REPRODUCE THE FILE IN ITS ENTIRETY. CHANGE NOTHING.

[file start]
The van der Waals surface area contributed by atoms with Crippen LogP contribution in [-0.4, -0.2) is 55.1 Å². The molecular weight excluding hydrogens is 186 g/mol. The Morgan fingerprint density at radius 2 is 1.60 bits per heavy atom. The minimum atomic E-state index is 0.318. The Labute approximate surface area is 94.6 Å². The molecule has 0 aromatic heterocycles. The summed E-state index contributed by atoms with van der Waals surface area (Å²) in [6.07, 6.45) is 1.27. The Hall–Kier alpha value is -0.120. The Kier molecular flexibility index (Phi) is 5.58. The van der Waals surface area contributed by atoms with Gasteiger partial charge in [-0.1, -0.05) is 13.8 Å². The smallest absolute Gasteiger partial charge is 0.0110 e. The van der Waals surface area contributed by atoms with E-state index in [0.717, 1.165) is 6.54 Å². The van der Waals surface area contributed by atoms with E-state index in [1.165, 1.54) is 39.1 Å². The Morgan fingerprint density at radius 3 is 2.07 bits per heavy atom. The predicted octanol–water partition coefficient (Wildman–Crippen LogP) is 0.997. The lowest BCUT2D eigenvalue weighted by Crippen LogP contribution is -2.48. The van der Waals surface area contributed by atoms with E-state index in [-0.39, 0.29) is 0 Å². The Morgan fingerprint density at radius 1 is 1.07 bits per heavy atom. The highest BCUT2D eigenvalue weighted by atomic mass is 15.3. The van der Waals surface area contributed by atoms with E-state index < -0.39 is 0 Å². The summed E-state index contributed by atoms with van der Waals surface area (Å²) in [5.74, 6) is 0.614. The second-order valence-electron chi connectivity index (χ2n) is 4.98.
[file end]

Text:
The van der Waals surface area contributed by atoms with Crippen LogP contribution in [-0.4, -0.2) is 55.1 Å². The molecular weight excluding hydrogens is 186 g/mol. The Morgan fingerprint density at radius 2 is 1.60 bits per heavy atom. The minimum atomic E-state index is 0.318. The Labute approximate surface area is 94.6 Å². The molecule has 0 aromatic heterocycles. The summed E-state index contributed by atoms with van der Waals surface area (Å²) in [6.07, 6.45) is 1.27. The Hall–Kier alpha value is -0.120. The Kier molecular flexibility index (Phi) is 5.58. The van der Waals surface area contributed by atoms with Gasteiger partial charge in [-0.1, -0.05) is 13.8 Å². The smallest absolute Gasteiger partial charge is 0.0110 e. The van der Waals surface area contributed by atoms with E-state index in [0.717, 1.165) is 6.54 Å². The van der Waals surface area contributed by atoms with E-state index in [1.165, 1.54) is 39.1 Å². The Morgan fingerprint density at radius 3 is 2.07 bits per heavy atom. The predicted octanol–water partition coefficient (Wildman–Crippen LogP) is 0.997. The lowest BCUT2D eigenvalue weighted by Crippen LogP contribution is -2.48. The van der Waals surface area contributed by atoms with E-state index in [-0.39, 0.29) is 0 Å². The Morgan fingerprint density at radius 1 is 1.07 bits per heavy atom. The highest BCUT2D eigenvalue weighted by atomic mass is 15.3. The van der Waals surface area contributed by atoms with E-state index < -0.39 is 0 Å². The summed E-state index contributed by atoms with van der Waals surface area (Å²) in [5.74, 6) is 0.614. The second-order valence-electron chi connectivity index (χ2n) is 4.98.